Smart contracts – fruit of the nascent distributed ledger technology – are an emergent disruptor to the legal landscape, but what are they and how do they fit in with traditional contracts?
You might be forgiven for thinking that contract law in the UK is neither modern nor smart: after all at times we still rely on legal principles handed down in judgments from the Victorian era and earlier. However, the rise and rise of distributed ledger technologies has been largely responsible for the introduction of a new phrase into the legal lexicon – the "smart contract" – “a legally binding contract in which some or all of the contractual obligations are defined in and/or performed automatically by a computer program.” This definition has been provided by the Law Commission, in its paper on smart contracts published in November 2021, itself the culmination of research into whether the UK’s common law system is well-equipped to deal with smart contracts (more of which below).
Automated contract performance is not a new thing, at least conceptually. Plenty of contracts are conditional upon and/or are expressed automatically to come into force on certain outcomes or the performance of certain tasks. However, automated contract performance wholly or partially based on code takes this to a new level (a program actually doing something vs a piece of paper telling us it will happen), and raises interesting possibilities around efficiency, transparency and reliability.
So what do we mean by this? A smart contract written in machine executable code allows a given program to execute obligations within a contract automatically once the conditions to that contract have been fulfilled (i.e. to simplify: if "X" happens, then do "Y"). In practice, the parties to the agreement negotiate the terms, which are then transposed into code, and which can be (but are not always) accompanied by natural language clauses – it is perfectly possible to have a smart contract acting as an execution mechanism for a particular part of a wider natural language contract.
Due to their inherent transparency, smart contracts can reduce the importance of trust between parties. Generally the self-executing obligations in a smart contract are stored on distributed ledgers (such as a blockchain), which are designed to be difficult to alter without the consent of the other party. Therefore, once agreed and in force, the smart contract is designed to continue to do its thing without further intervention. Common applications for smart contracts include supply chain management, banking transactions, customer verification, peer-to-peer transacting and other repetitive tasks, although there is increasing potential for them to be used in more complex agreements. One practical example that we have implemented is to "hard bake" artist royalty payments into the onward sale of NFTs – particularly useful where the seller is not the artist itself. In that sort of application, the smart contract for the NFT might include a pre-defined royalty payment, automatically paying a percentage of any onward sale of the NFT by a third party into the artist’s crypto wallet. The idea too is that this type of arrangement requires little policing, particularly if the arrangements are accurately described and appropriate control is maintained over the marketplace and crypto wallets used to make a sale: once a sale happens and value is exchanged, the royalty is automatically paid without the need for buyer or seller to do anything (or any ability to stop it).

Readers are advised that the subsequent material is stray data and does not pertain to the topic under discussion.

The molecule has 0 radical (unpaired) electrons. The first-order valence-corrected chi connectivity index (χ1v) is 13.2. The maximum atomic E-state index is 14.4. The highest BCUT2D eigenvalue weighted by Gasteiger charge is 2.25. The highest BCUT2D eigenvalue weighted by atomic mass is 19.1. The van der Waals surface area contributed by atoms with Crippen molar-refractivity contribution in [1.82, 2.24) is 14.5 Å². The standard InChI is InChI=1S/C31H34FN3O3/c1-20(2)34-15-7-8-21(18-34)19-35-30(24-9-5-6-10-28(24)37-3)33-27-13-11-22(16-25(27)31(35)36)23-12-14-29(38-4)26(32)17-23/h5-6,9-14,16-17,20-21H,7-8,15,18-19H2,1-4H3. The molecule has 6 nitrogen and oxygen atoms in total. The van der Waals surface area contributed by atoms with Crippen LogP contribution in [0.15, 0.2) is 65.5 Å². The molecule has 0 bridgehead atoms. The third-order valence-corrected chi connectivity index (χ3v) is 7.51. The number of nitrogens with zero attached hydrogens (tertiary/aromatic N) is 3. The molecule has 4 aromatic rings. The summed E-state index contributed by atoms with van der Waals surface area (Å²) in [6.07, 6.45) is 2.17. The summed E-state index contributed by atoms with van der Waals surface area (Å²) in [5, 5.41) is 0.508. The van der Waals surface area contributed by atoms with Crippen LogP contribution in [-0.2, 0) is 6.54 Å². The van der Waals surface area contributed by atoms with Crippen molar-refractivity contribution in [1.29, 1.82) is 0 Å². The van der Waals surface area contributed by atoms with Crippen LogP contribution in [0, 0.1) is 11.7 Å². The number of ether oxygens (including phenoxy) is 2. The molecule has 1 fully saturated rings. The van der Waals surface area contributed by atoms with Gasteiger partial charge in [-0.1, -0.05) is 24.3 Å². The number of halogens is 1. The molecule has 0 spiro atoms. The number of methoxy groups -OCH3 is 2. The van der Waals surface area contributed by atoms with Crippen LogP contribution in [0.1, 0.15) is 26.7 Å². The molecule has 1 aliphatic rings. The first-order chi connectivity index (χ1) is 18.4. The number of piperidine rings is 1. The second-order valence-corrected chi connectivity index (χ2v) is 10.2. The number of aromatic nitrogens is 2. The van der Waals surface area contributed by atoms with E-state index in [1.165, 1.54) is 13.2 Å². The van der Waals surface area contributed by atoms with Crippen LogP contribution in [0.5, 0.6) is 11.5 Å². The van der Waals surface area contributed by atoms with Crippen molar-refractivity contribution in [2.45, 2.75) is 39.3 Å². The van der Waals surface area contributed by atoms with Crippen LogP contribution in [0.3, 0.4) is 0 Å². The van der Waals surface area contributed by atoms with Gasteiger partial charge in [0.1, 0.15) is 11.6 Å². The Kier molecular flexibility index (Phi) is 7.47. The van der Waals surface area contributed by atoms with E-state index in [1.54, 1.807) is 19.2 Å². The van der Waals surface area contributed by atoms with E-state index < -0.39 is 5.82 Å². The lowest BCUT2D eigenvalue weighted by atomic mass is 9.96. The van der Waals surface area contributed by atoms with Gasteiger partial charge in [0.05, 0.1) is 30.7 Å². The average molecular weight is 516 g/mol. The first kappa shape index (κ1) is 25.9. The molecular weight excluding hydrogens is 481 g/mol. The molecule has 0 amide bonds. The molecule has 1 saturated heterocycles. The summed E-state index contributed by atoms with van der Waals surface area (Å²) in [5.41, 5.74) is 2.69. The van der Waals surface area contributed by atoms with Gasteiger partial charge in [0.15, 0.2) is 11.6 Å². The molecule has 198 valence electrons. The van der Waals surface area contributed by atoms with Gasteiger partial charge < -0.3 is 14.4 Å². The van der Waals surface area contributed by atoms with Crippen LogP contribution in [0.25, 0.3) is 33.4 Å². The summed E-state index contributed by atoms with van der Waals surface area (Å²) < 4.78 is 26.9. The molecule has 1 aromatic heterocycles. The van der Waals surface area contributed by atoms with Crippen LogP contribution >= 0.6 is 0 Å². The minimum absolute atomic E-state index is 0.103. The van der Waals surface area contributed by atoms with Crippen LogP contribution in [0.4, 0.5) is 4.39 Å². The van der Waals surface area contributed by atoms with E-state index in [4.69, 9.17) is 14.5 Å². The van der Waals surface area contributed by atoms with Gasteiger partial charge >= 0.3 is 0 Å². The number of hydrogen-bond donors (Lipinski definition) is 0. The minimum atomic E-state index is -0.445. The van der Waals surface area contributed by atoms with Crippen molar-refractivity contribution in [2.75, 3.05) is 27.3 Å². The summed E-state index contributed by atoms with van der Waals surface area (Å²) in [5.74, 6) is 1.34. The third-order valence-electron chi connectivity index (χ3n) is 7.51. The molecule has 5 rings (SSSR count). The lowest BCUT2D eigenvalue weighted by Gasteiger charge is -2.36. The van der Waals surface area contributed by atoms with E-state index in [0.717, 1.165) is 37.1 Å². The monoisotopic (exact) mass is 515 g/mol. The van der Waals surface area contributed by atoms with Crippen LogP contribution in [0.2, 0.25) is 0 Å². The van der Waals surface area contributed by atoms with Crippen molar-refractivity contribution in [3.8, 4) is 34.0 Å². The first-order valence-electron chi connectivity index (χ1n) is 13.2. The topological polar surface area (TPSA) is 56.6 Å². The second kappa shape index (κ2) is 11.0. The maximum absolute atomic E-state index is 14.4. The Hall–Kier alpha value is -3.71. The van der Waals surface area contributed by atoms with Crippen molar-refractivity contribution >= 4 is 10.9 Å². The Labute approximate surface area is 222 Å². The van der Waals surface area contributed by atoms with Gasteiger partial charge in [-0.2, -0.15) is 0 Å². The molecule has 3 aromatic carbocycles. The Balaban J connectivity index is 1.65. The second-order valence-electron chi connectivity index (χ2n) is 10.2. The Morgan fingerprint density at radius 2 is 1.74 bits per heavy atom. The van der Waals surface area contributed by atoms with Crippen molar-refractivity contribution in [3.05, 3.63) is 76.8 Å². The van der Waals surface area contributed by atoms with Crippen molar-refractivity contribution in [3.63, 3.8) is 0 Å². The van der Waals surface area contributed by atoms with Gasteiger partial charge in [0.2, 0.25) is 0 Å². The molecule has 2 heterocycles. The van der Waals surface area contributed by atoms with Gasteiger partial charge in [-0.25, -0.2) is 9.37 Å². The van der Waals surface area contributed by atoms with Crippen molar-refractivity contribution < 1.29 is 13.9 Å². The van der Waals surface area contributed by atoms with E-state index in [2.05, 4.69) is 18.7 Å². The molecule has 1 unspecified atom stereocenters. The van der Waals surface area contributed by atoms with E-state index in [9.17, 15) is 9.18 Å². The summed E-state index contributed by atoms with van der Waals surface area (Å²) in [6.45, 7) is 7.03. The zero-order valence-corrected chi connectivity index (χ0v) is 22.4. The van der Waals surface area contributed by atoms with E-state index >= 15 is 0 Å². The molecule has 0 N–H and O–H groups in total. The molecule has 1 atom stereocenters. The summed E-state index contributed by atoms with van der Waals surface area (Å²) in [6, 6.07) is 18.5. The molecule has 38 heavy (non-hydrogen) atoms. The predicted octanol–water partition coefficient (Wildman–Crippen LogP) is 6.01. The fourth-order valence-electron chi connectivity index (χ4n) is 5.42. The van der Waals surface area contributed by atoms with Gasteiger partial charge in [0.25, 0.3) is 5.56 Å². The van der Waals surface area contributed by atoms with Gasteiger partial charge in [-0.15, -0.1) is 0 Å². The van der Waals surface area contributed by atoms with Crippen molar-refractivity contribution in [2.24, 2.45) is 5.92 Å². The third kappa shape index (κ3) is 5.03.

All good so far, but this does raise some challenging questions for the contract lawyer, including whether we are expected to be able to write code (an area to upskill, but we also work with people who can); how we can identify when a smart contract is appropriate (the list of use cases is ever-growing); whether we need to understand how the smart contract fits together (we do); and whether the code itself is binding (yes, it can be).
Turning back to our friends at the Law Commission, their view is that the UK’s common law system is well-equipped to deal with smart contracts. However, this view is accompanied by recommendations on how best to ensure that a smart contract forms a binding contract from a traditional contract law perspective, including that parties: (i) distinguish which definitions prevail in the event of a conflict, if expressed in both natural language and code; (ii) provide a jurisdiction and choice of law clause; (iii) allocate the extent of liability in the event of bugs or coding errors; (iv) and provide an explanation in natural language to accompany coding, while making clear that the explanation forms part of the contract.
An interesting point arises too with regard to interpretation of coded terms. The courts have developed principles of interpretation in relation to natural language; it is unclear whether they will easily apply to terms in code. The Commission has propounded a test whereby an expert coder could assist the court in ascertaining the meanings of coded terms – a “reasonable coder” test. Additional uncertainties will doubtless arise as the use of smart contracts continues to increase, particularly in relation to conflict of law issues. The government has asked the Commission to set out further guidance on conflict of laws and emerging technology, and this work is expected to begin in the first half of 2022.
 Smart legal contracts, Advice to Government, CP 563, Law Com No 401, vii